Thursday, December 15, 2011

"Strange Change" Model Kit Ad

The "Strange Change" model kit ads (originally posted on my first blog, Sweet Skulls.)
(Click on images to view full size.)

I've been having a blast going through my collection bookcases lately, mining them for material to post on my blogs, here on Monster Memories. Usually, the only time I would get into them very much was when I was packing them up for a move. That was a killer; if you look at them in this picture, you might never guess that they would fill up ten banana boxes each. That's 30 heavy boxes total. I hope I never have to move them again, but that's hoping for too much, I suppose. Otherwise, I only reached into them occasionally as I was looking for something to read on a bathroom visit that threatened to be of extended length. Under such circumstances, you grab what you can off the top of a stack and hoof it!

Now, though, I am seeing things I haven't seen in years, re-discovering items I had forgotten I had. In many cases it's like seeing a friend you haven't come across in years.

Anyway, these ads for the "Strange Change" model kits from the early 70's were something I had forgotten about completely. It must have been well over 30 years since I saw these ads and thought about them! Or course, I never owned one of the kits; if you've read this blog much you know I kept my collecting to things like books, magazines and comics that could fit flat in a drawer, for easy hiding and quick packing. But that didn't keep me from reading and wishing!

"Ah, excuse me, do you have any toilet paper over there? Hello?"

The Vampire was the one I wanted most; I mean, changing from a "living" vampire to a skeleton, and back, how incredibly cool was that? I thought it was the coolest idea in the whole line of hobby kits put out in the MPC line, including the Haunted Mansion and Pirates of the Caribbean kits. It was like a scene from a Hammer Dracula movie!

"Goodbye, I'm off to the age of dinosau....Aaaiieee!"

I always thought it was "strange" that the time machine had the monsters appear inside the craft, but I guess they were taking dramatic license, and assumed that we kids would figure it out that it wasn't merely a fatal design flaw by a careless inventor.

"Close it, close it! Gosh, this is my private time, Mom!"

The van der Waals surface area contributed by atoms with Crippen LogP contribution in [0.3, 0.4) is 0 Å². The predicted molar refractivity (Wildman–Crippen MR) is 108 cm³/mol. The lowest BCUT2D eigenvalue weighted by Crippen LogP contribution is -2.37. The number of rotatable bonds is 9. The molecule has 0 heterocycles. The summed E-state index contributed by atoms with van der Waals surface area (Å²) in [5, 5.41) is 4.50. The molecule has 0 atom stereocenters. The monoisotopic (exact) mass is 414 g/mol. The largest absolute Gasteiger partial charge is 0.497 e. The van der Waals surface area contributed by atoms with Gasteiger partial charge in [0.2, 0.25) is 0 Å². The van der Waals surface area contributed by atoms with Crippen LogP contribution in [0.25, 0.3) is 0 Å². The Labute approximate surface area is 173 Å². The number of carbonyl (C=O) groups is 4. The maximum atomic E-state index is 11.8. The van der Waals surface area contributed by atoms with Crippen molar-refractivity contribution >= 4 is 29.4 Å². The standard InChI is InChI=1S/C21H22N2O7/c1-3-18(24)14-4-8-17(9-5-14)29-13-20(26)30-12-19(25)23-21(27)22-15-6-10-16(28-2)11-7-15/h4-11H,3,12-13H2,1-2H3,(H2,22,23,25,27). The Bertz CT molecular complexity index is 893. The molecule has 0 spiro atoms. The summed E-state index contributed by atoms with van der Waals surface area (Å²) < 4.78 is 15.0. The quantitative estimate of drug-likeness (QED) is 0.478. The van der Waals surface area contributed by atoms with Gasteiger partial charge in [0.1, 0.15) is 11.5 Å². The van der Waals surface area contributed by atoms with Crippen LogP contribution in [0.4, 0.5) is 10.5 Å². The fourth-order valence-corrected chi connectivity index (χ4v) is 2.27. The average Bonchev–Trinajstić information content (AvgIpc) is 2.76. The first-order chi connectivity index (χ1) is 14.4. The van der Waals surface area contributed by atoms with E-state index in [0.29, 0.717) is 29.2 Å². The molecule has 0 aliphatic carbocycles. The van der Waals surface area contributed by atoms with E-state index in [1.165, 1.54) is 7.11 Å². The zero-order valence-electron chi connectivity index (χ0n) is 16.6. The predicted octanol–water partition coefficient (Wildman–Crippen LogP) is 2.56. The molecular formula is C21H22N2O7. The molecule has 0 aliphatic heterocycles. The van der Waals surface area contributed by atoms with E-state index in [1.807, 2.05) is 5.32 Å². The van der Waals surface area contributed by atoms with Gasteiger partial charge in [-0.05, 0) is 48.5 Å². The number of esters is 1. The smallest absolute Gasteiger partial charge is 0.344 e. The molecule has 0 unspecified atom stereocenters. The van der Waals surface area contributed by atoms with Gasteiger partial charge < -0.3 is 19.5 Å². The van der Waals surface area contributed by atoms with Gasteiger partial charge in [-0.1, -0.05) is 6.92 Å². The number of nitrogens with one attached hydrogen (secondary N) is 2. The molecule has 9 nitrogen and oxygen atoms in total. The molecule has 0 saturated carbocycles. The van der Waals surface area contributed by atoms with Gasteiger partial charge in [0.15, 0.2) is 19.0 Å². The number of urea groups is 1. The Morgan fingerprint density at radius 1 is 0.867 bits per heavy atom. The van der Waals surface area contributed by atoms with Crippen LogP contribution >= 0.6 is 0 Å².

The Mummy was kind of neat, but he only got a little distressed and dishevelled in his change, not that big a difference. I think the Wolfman would have been a better candidate for a dramatic change. But what would they have put him in? A dog kennel?

If they wanted a truly strange change, they could have made one where Frankenstein's monster changes into the Bride! But that would have been a little ahead of it's time.

Of course, the ultimate would have been to make one with Vampirella; where she changes between slightly dressed and completely undressed! Ah, one can dream...

Sunday, June 12, 2011

The Thing

From the July-August 1982 issue of Cinefantastique, comes this extensive article on the original 1951 movie "The Thing." One of the great early sci-fi films, "The Thing" was actor James Arness' first genre role, only glimpsed fleetingly as the menacing alien. Another sci-fi role followed three years later in "Them!" This time he played the hero, his face not obscured in heavy makeup. The snappy overlapping dialog, a trademark of Director Hawks, helped make a film with a way-out premise seem more realistic and down-to-earth.This article is full of facts and behind the scene photos, so enjoy!

(Click on images to enlarge.)

Below, some of the (thankfully) unused makeup tests range from the hilariously thumb-like Thing (which shows they were once considering taking the "intellectual carrot" premise more literally) to a couple that seem to have inspired the look of the drag queen "Divine," without being quite as unappealing.

Monday, April 18, 2011

Dracula Returns Again... In Book Form!

Note: this entry was originally posted on an earlier blog of mine, "Sweet Skulls." Thought my readers of this blog would enjoy it now!

(Click on images to enlarge)

"Hey, I'm over here, behind this big ol' skull!"

My grandma's house was a few miles from a small bookstore called Bill's on Ingleside Ave in Macon, GA. As a young teen, when visiting her house on the weekend, I would sometimes walk the distance to look for the latest issue of The Monster Times or other cool magazines. After all, they had a better selection than the closer-to-home drugstore where I usually went. One summer, in 1973, I came upon the first in the Dracula Horror Series titled "Dracula Returns," and had read it nearly halfway through on the walk back to her house. It's a wonder I made it without getting run over, but I was pretty good at walking and reading. I still recall exactly where I was in the book at particular points as I walked home, passing under the oaks draped with spanish moss, blowing in the faint breeze.

Most horrifying of all, the flower in his buttonhole seemed fresh! Aaaiiiieeee! I never knew the Count liked wearing a daisy on his suit.

The series was begun as we learn how the telekenetic wheelchair-bound Professor X... uh, I mean, Professor Harmon, is drawn by Dracula's consort/slave (and sometimes black cat) Isis... I mean, Katara, into bringing the Count back to life. The Professor thinks he can control the Prince of Darkness by implanting a sliver of wood next to his heart, and triggering the mechanism with his mind to temporarily kill him should the need arise. He intends to use the vampire as a weapon in the war against crime. Needless to say, you can't keep such a creature on a short leash without getting bitten. I might point out that close to the same time, Marvel was publishing the first issue of "Tomb Of Dracula," which I bought and still have. The wheelchair-bound protagonist Quincy Harker (depicted to the right) resembled the character of Professor Harmon, at least superficially, but with the publishing dates so close it might have only been a coincidence. However, Harmon wanted to use Dracula, and Harker only wanted to kill him.